Most Small SUVs Are Bad at Automatic Emergency Braking, IIHS Says

Only one of the 10 SUVs tested by the IIIHS received a good rating.

byNico DeMattia|


The last time the Insurance Institute for Highway Safety (IIHS) created a vehicle-to-vehicle front crash prevention test, automatic emergency braking technology was still pretty new. While IIHS' real-world data proved that such technologies were preventing crashes at higher speeds, the test still didn't rate cars' specific technologies. Now, the IIHS has a new test for automatic emergency braking, and it turns out that most small SUVs suck at it.

The SUVs that participated in the test were the Subaru Forester, Honda CR-V, Toyota RAV4, Ford Escape, Mazda CX-5, Hyundai Tucson, Jeep Compass, Mitsubishi Outlander, Chevy Equinox, and the Volkswagen Taos. Of those ten SUVs only one (!) received the IIHS' "Good" rating—the Subaru Forester. After that, only two were rated as "Acceptable," the Honda CR-V and Toyota RAV4. The Ford, Hyundai, and Jeep were rated "Marginal," while the rest were sent home with "Poor" ratings and their heads hanging low.

Automatic emergency braking technologies are designed to do two things: warn the driver of an imminent crash and, if the driver fails to heed such warnings, automatically apply the brakes on its own in time to prevent the crash. The old test was done at 12 and 25 mph. Now that automakers' tech has improved dramatically since the first test was designed, the IIHS bumped the speeds up to 31, 37, and 43 mph.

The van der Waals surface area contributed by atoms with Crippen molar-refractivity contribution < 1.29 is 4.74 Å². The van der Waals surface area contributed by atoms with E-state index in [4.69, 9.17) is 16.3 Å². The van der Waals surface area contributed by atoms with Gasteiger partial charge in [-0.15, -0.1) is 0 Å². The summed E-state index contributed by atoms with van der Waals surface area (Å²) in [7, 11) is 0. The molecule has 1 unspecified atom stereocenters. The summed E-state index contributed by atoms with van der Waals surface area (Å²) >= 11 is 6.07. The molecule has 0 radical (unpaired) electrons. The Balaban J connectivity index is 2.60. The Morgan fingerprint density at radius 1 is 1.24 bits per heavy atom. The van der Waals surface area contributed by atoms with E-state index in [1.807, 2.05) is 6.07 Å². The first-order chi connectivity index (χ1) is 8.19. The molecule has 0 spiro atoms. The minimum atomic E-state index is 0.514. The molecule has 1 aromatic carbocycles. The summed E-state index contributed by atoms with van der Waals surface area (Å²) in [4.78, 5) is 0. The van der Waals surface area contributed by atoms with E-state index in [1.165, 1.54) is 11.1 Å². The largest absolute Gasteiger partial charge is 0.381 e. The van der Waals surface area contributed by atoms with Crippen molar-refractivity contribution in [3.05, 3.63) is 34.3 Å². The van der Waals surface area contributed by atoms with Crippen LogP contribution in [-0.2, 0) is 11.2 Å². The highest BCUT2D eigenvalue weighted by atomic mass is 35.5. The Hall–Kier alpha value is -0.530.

"The vast majority of new vehicles now come with automatic emergency braking, and our research shows the technology prevents as many as half of all front-to-rear crashes. This new, tougher evaluation targets some of the most dangerous front-to-rear crashes that are still happening," said IIHS President David Harkey.

Test cars are driven at those predetermined speeds toward three different stationary objects: an inflatable dummy motorcycle, an inflatable dummy car, and a real semi-truck trailer. Since the semi-truck trailer is real, drivers don't let the car strike it, obviously, but instead drive around it after it warns them of an impending crash. As for the inflatables, the cars can and very much do crash into them.

Most of the SUVs had sufficient warnings that alerted drivers well ahead of time. Unfortunately, most of them were also incapable of stopping completely before crashing into the dummies at higher speeds. Admittedly, even a drastic reduction in speed before a collision will make crashes far less severe. But of course, the point of these systems is to avoid crashes completely and, in that regard, some of the most popular vehicles on our roads still have a ways to go.

Video thumbnail

Got tips? Send 'em to